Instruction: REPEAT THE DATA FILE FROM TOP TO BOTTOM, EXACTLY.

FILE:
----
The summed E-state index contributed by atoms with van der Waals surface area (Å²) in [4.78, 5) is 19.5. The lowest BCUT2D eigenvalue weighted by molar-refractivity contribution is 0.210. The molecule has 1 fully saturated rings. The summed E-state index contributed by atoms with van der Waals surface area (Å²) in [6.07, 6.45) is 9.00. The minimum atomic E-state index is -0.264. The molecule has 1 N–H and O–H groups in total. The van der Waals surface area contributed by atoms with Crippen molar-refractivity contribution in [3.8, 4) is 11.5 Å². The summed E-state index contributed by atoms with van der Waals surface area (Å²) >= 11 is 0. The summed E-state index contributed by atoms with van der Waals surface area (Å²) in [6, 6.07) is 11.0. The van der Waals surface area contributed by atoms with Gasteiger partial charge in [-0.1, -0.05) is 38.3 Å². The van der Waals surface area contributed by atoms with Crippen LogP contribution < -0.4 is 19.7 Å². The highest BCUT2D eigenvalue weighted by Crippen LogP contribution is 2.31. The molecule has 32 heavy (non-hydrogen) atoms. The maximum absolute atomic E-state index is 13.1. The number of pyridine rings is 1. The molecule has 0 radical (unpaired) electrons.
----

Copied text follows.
The summed E-state index contributed by atoms with van der Waals surface area (Å²) in [4.78, 5) is 19.5. The lowest BCUT2D eigenvalue weighted by molar-refractivity contribution is 0.210. The molecule has 1 fully saturated rings. The summed E-state index contributed by atoms with van der Waals surface area (Å²) in [6.07, 6.45) is 9.00. The minimum atomic E-state index is -0.264. The molecule has 1 N–H and O–H groups in total. The van der Waals surface area contributed by atoms with Crippen molar-refractivity contribution in [3.8, 4) is 11.5 Å². The summed E-state index contributed by atoms with van der Waals surface area (Å²) >= 11 is 0. The summed E-state index contributed by atoms with van der Waals surface area (Å²) in [6, 6.07) is 11.0. The van der Waals surface area contributed by atoms with Gasteiger partial charge in [-0.1, -0.05) is 38.3 Å². The van der Waals surface area contributed by atoms with Crippen LogP contribution < -0.4 is 19.7 Å². The highest BCUT2D eigenvalue weighted by Crippen LogP contribution is 2.31. The molecule has 32 heavy (non-hydrogen) atoms. The maximum absolute atomic E-state index is 13.1. The number of pyridine rings is 1. The molecule has 0 radical (unpaired) electrons.